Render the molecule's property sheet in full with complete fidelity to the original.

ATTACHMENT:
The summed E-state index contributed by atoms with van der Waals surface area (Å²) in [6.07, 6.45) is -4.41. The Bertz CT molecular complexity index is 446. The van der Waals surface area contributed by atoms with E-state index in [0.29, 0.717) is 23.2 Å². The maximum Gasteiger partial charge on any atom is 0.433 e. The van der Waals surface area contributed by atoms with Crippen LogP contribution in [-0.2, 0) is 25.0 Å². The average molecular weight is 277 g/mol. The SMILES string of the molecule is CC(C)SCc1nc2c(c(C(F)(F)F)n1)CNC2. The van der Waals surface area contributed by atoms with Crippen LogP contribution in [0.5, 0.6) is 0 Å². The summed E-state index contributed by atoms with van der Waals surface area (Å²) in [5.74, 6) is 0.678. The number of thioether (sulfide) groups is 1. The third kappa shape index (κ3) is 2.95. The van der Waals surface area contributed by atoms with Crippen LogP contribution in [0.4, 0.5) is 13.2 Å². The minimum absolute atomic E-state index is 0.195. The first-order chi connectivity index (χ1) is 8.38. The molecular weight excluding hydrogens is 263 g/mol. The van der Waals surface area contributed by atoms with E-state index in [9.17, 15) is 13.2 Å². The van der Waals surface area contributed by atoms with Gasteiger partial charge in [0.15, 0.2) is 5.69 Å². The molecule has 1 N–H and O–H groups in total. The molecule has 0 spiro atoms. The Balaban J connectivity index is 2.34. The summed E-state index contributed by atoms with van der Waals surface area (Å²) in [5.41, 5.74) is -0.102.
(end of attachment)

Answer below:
The summed E-state index contributed by atoms with van der Waals surface area (Å²) in [6.07, 6.45) is -4.41. The Bertz CT molecular complexity index is 446. The van der Waals surface area contributed by atoms with E-state index in [0.29, 0.717) is 23.2 Å². The maximum Gasteiger partial charge on any atom is 0.433 e. The van der Waals surface area contributed by atoms with Crippen LogP contribution in [-0.2, 0) is 25.0 Å². The average molecular weight is 277 g/mol. The SMILES string of the molecule is CC(C)SCc1nc2c(c(C(F)(F)F)n1)CNC2. The van der Waals surface area contributed by atoms with Crippen LogP contribution in [0.5, 0.6) is 0 Å². The summed E-state index contributed by atoms with van der Waals surface area (Å²) in [5.74, 6) is 0.678. The number of thioether (sulfide) groups is 1. The third kappa shape index (κ3) is 2.95. The van der Waals surface area contributed by atoms with Crippen LogP contribution in [0.4, 0.5) is 13.2 Å². The minimum absolute atomic E-state index is 0.195. The first-order chi connectivity index (χ1) is 8.38. The molecular weight excluding hydrogens is 263 g/mol. The van der Waals surface area contributed by atoms with E-state index in [9.17, 15) is 13.2 Å². The van der Waals surface area contributed by atoms with Gasteiger partial charge in [0.15, 0.2) is 5.69 Å². The molecule has 1 N–H and O–H groups in total. The molecule has 0 spiro atoms. The Balaban J connectivity index is 2.34. The summed E-state index contributed by atoms with van der Waals surface area (Å²) in [5.41, 5.74) is -0.102.